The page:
Alan Sepinwall (Blog) (Twitter)
Self-published by What’s Alan Watching? (November 2012), trade paper (ISBN 0615718299 / 9780615718293)
Nonfiction: essays/pop culture, 306 pages
Source: Purchased ebook (Smashwords: ISBN 9781301879960)
Reason for reading: Personal; recommended by Linda Holmes of Pop Culture Happy Hour
Excerpt from an Excerpt (previously published on Grantland.com):
“The story of Lost makes no sense.
The creation of Lost defies nearly everything we know about how successful television shows — or great ones — are made. The idea for Lost came not from a writer, but a network executive. The first writer on the project got fired. The replacement creative team had a fraction of the usual time to write, cast, and produce a pilot episode. The executive who had championed the show was himself fired before it ever aired. One of the two creators all but quit the moment the pilot was finished. Nearly every creative decision at the start of the show was made under the assumption that it would never succeed. Everyone believed it was too weird, too dense, too unusual to work. And it may have been. But it worked, anyway.”
Book description: A mob boss in therapy. An experimental, violent prison unit. The death of an American city, as seen through a complex police investigation. A lawless frontier town trying to talk its way into the United States. A corrupt cop who rules his precinct like a warlord. The survivors of a plane crash trying to make sense of their disturbing new island home. A high school girl by day, monster fighter by night. A spy who never sleeps. A space odyssey inspired by 9/11. An embattled high school football coach. A polished ad exec with a secret. A chemistry teacher turned drug lord.
These are the subjects of 12 shows that started a revolution in TV drama: The Sopranos. Oz. The Wire. Deadwood. The Shield. Lost. Buffy the Vampire Slayer. 24. Battlestar Galactica. Friday Night Lights. Mad Men. Breaking Bad.
These 12 shows, and the many more they made possible, ushered in a new golden age of television — one that made people take the medium more seriously than ever before. Alan Sepinwall became a TV critic right before this creative revolution began, was there to chronicle this incredible moment in pop culture history, and along the way “changed the nature of television criticism,” according to Slate. The Revolution Was Televised is the story of these 12 shows, as told by Sepinwall and the people who made them, including David Chase, David Simon, David Milch, Damon Lindelof and Carlton Cuse, Vince Gilligan and more.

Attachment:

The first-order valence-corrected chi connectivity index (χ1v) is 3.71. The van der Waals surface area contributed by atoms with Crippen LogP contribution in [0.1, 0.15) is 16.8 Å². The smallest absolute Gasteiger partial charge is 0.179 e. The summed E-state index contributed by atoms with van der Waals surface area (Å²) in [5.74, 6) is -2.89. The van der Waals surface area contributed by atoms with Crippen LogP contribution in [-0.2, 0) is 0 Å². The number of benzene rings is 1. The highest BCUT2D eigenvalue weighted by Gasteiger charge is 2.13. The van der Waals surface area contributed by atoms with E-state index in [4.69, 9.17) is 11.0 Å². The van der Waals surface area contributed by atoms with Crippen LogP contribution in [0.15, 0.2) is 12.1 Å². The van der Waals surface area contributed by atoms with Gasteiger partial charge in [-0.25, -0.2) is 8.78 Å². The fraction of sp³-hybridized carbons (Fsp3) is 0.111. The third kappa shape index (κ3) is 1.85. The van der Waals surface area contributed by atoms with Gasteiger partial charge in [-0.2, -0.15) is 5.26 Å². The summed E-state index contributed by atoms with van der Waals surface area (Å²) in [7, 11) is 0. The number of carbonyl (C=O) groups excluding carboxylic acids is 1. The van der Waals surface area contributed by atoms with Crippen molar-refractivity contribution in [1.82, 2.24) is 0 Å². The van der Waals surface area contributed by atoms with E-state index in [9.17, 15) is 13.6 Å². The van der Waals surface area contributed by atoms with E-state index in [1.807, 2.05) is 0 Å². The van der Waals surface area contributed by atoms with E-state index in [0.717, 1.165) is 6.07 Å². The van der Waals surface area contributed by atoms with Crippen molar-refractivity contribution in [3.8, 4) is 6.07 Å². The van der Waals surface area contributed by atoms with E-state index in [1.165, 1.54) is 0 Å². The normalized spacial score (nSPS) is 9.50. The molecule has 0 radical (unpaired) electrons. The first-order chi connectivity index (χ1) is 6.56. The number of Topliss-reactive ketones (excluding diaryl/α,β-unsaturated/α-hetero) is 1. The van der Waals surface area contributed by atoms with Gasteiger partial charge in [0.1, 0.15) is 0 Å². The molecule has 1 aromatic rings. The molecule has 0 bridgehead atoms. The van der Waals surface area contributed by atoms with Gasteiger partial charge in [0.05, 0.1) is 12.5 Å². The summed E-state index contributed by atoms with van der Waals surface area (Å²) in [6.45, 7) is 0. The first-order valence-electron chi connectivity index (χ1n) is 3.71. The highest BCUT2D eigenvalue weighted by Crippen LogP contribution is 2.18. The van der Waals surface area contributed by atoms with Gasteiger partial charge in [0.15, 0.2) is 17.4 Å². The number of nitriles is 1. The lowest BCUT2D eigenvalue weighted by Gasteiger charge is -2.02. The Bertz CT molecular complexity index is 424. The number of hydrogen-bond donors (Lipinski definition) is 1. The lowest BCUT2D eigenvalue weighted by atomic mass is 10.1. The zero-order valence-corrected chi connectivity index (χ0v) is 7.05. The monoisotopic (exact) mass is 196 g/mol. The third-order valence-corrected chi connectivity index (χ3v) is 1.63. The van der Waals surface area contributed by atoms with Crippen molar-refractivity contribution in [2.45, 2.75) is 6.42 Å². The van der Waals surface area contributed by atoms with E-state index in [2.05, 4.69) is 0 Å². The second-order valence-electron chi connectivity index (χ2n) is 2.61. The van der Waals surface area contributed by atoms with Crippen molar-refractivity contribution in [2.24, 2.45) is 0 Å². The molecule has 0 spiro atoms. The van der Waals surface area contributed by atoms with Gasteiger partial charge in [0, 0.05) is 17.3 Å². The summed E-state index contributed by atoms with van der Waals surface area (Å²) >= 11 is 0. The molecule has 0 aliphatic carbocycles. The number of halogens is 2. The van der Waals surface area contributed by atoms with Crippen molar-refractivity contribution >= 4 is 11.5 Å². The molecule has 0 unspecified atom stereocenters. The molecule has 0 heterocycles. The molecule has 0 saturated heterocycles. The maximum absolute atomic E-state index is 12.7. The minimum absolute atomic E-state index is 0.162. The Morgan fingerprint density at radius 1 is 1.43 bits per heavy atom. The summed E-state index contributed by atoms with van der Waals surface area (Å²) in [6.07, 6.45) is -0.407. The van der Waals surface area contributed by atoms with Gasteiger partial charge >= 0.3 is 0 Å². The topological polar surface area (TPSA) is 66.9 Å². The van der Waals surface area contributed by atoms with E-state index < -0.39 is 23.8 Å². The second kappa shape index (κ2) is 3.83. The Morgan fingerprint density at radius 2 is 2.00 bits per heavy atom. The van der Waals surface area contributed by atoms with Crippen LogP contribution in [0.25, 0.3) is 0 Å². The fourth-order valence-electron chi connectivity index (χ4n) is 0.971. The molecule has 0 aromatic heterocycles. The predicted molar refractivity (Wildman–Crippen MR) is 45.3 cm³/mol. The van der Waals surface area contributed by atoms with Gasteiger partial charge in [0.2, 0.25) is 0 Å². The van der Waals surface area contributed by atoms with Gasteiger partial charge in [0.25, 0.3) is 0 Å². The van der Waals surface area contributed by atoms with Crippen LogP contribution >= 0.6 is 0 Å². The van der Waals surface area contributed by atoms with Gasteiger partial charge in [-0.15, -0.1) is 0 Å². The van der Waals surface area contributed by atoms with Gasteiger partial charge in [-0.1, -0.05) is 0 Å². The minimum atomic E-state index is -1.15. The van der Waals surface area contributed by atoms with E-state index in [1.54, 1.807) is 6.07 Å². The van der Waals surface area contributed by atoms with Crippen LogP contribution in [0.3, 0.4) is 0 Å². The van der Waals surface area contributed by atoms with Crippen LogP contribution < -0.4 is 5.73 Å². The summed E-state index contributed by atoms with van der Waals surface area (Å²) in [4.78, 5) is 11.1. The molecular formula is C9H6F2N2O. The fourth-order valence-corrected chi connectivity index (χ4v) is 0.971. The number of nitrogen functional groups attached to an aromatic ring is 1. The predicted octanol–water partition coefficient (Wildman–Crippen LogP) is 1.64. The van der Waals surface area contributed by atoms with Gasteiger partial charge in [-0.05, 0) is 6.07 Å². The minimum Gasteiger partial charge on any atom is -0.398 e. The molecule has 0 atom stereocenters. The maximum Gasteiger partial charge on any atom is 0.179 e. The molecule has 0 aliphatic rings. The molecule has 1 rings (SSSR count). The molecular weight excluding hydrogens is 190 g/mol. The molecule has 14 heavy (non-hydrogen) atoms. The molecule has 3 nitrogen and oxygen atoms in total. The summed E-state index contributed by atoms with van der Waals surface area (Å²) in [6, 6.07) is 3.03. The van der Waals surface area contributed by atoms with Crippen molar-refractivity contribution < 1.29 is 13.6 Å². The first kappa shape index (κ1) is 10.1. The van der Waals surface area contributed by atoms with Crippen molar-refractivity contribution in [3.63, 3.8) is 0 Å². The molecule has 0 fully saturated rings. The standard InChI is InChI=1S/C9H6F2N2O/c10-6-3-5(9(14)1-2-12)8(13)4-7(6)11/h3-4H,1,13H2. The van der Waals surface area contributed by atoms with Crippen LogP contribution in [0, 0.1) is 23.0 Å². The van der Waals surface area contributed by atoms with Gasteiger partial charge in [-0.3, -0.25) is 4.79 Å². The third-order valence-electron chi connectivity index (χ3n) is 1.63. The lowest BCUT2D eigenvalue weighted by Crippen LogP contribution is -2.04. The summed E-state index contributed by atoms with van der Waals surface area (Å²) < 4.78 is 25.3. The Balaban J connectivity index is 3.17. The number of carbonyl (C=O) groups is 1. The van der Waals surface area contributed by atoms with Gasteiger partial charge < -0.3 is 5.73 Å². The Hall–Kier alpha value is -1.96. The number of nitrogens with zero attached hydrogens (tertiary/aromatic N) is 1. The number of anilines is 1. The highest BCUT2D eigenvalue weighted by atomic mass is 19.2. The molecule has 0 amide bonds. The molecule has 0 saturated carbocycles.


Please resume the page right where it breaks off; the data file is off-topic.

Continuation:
Comments: I don’t often blog about television, because unless I want to get into the recapping business–and I don’t–I find it difficult to capture thoughts on such time-sensitive things as TV-show episodes. But many of my favorite blogs to read–other than book blogs, of course–and podcasts to listen to are either partly or exclusively TV-related, and the best of them manage to find ways to combine timely recapping with more analytical discussions of series arcs, themes, and characters.
Thought-provoking, insightful commentary on movies has been around for decades, but there’s less history of it with television. However, both television drama and the internet have pushed boundaries during the last 15 years or so, and it seems fitting that thought-provoking, insightful commentary on thought-provoking, insightful television would spring up online. TV critic Alan Sepinwall has been a leading source of this commentary, at his popular blog, What’s Alan Watching?, and on his long-running podcast with fellow Hitfix.com writer Dan Fienberg. Drawing on years of background material as well as new interviews, Sepinwall discusses twelve of the most groundbreaking, influential television dramas of recent times in The Revolution Was Televised: The Crooks, Cops, Slingers and Slayers Who Changed TV Drama Forever.
The “crooks” and “cops” Sepinwall’s subtitle alludes to are from series like Oz, The Sopranos, The Wire, The Shield, and Breaking Bad; the “slingers” would be the foul-mouthed Wild West denizens of Deadwood; and, of course, the “slayer” is one Buffy Summers. The book’s thesis, supported by Sepinwall’s examples, reflects the influence and depth of genre conventions in storytelling–in addition to the shows referenced in the subtitle, we have 24, Battlestar Galactica, and Lost–and their expansion well beyond any limits of genre, illustrated via Friday Night Lights and Mad Men. While much of the resource material for the book comes from Sepinwall’s columns and blog, The Revolution Was Televised is by no means a collection of recycled posts. This is deep-diving, detailed discussion of how great television gets made. Sepinwall gets into the production and behind-the-scenes business of each show as well as the analysis of significant episodes and characters. This is writing that takes television as serious art seriously, and if you’re interested in that kind of thing–and granted, I very much am–it’s all thoroughly engaging, engrossing reading. It left me wanting to read more about, and re-watch with new perspective, the shows I love, and got me much more interested in catching up on some of the shows I’ve never watched.
The Revolution Was Televised is also notable for reasons other than its content. Sepinwall opted to self-publish it, but it has since been acquired by one of the publishers who turned down his original book proposal and will be reissued by Simon and Schuster’s Touchstone imprint this coming spring. And while traditional-publisher reprints of self-published works are becoming more common, reviews of self-published works in traditional critical venues are still pretty rare; Sepinwall’s book not only scored a New York Times review, it ended up on NYT book critic Michiko Kakutani’s top-10 list for 2012. I know it’s only January, but I won’t be surprised if The Revolution Was Televised ends up on my own 2013 Books of the Year list, too.